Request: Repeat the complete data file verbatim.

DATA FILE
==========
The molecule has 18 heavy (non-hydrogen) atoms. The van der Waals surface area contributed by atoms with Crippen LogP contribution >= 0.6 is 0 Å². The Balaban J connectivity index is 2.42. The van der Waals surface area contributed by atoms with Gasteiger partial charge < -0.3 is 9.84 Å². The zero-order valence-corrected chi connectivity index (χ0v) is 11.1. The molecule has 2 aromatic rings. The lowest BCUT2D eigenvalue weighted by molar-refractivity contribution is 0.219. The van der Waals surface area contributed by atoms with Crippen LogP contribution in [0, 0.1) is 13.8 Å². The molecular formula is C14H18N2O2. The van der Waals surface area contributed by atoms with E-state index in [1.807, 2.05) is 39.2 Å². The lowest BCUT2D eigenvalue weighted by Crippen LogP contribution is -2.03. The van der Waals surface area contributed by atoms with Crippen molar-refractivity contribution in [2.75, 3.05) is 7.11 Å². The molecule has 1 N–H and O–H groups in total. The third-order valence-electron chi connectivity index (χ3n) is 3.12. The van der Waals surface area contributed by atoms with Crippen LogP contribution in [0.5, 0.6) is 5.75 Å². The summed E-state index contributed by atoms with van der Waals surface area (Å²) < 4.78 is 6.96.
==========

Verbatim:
The molecule has 18 heavy (non-hydrogen) atoms. The van der Waals surface area contributed by atoms with Crippen LogP contribution >= 0.6 is 0 Å². The Balaban J connectivity index is 2.42. The van der Waals surface area contributed by atoms with Gasteiger partial charge < -0.3 is 9.84 Å². The zero-order valence-corrected chi connectivity index (χ0v) is 11.1. The molecule has 2 aromatic rings. The lowest BCUT2D eigenvalue weighted by molar-refractivity contribution is 0.219. The van der Waals surface area contributed by atoms with Crippen LogP contribution in [0, 0.1) is 13.8 Å². The molecular formula is C14H18N2O2. The van der Waals surface area contributed by atoms with E-state index in [1.807, 2.05) is 39.2 Å². The lowest BCUT2D eigenvalue weighted by Crippen LogP contribution is -2.03. The van der Waals surface area contributed by atoms with Crippen molar-refractivity contribution in [2.75, 3.05) is 7.11 Å². The molecule has 1 N–H and O–H groups in total. The third-order valence-electron chi connectivity index (χ3n) is 3.12. The van der Waals surface area contributed by atoms with Crippen LogP contribution in [0.5, 0.6) is 5.75 Å². The summed E-state index contributed by atoms with van der Waals surface area (Å²) < 4.78 is 6.96.